by M. Faust
It may be, as Benjamin Franklin once said, that in this world nothing is certain except death and taxes. But most of us spend a lot more time thinking about taxes. We have to deal with that subject once a year, whereas death is only going to come our way once, so why worry about it? Better to take the attitude of Groucho Marx: “I intend to live forever, or die trying.”
So what are the commercial hopes for a film that takes an unflinching look at dying as a man in his 80s struggling to care for his wife after she suffers a stroke? And if the theme doesn’t put you off, are you going to be any more likely to see it if you’re familiar with the previous work of the filmmaker, the Austrian Michael Haneke, whose oeuvre is often called “cruel” even by his admirers? (His most notorious work, the two versions of Funny Games, exists to drive audiences out of the theater: If you watch it all the way through, he feels he has failed.)
I admit that I wasn’t looking forward to seeing Amour, much as I have admired some of Haneke’s other films, especially The White Ribbon. But you can’t ignore the overwhelming critical praise the film has received—of the 41 major critics surveyed by the website metacritic.com, 23 give it a 100 percent rating, and only five give it less than 80 percent. And of course there are the Oscar nominations, rare for a foreign language film: Best Picture, Original Screenplay, Director, and Actress.
Haven’t seen it, I couldn’t recommend it to everyone, at least not without noting that you need to be in a dispassionate from of mind regarding the subject: If you have just suffered the loss of a loved one, or are dealing with a declining elder, you’re probably not going to appreciate it. Wait for the DVD.
That said, the title of this movie is not Mort, but rather Amour. It is a love story, a kind of ultimate love story.
Georges (the veteran French star Jean-Louis Trintignant, for whom Haneke wrote this) and Anne (Emmanuelle Riva, star of the classic Hiroshima, mon amour) are retired music teachers living in a comfortable but modest Paris apartment. Evidence is that they have had a rich and fulfilling life. We first see them at the recital of one her former students (pianist Alexandre Tharaud, playing himself), a sequence shot from the stage so that we see only the audience.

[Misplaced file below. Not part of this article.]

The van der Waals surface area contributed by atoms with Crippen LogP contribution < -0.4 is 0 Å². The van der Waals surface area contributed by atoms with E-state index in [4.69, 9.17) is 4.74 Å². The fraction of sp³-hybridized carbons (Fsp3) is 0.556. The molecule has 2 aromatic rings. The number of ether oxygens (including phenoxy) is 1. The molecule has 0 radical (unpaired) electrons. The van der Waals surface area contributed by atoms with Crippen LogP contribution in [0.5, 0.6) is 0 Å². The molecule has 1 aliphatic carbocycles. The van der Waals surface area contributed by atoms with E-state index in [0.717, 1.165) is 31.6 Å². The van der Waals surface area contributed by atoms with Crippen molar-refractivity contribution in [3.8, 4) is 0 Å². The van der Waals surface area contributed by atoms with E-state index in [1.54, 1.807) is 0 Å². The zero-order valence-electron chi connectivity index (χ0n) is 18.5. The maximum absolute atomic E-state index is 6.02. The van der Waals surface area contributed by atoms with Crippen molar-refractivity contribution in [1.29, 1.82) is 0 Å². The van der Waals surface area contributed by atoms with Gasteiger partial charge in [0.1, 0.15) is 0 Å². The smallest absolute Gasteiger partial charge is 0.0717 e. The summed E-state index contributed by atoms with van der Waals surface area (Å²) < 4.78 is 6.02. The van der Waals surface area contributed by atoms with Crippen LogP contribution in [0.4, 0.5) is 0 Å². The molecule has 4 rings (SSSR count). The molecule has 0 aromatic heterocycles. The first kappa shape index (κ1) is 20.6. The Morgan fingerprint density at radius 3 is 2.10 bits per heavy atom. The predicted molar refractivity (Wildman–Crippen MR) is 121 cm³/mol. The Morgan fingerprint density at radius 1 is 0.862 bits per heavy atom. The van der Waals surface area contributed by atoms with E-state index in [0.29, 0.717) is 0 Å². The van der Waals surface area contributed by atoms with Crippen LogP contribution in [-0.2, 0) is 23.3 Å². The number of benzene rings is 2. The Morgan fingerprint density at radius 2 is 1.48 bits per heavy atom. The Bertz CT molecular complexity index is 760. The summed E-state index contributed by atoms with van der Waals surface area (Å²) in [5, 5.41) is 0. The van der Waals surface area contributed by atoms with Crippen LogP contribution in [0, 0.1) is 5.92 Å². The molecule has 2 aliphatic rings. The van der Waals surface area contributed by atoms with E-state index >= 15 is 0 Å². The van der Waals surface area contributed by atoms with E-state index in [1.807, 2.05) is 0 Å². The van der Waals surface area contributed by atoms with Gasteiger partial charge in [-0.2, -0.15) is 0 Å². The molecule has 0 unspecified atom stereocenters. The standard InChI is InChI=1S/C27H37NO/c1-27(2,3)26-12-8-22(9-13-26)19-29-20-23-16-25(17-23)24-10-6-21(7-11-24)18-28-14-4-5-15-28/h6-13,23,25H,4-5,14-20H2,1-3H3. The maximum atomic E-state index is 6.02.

One morning at breakfast Georges asks Anne a question and she doesn’t respond. She sits, silent and unmoving, for a few minutes, and when she recovers refuses to believe that anything happened.
From there the film proceeds, steadily and relentlessly. It’s not clear how much time passes: at least several months, perhaps a year. Doctors can do nothing for Anne, and after a spell in a hospital she makes her husband swear never to take her away from home again. When necessary, he hires a nurse. Otherwise he is alone in a task from which he realizes there is no returning.
We know how the film is going to end—it opens with the discovery of Anne’s body by firemen breaking into the apartment—so there’s no false hope. But neither is there any false sentiment, aside perhaps from a visit by daughter Eva (Isabelle Huppert, star of Haneke’s The Piano Teacher), who doesn’t know how to deal with the situation.
As always, Haneke’s style is cool and composed: There are few if any closeups, minimal cutting, no musical score. The camera remains at a respectful distance, making us aware of the apartment as a force in these lives, holding them together and perhaps keeping the world away. It’s this coolness that makes the story bearable. That he touches us is sufficient; there’s no need to torture us.
Watch the trailer for Amour
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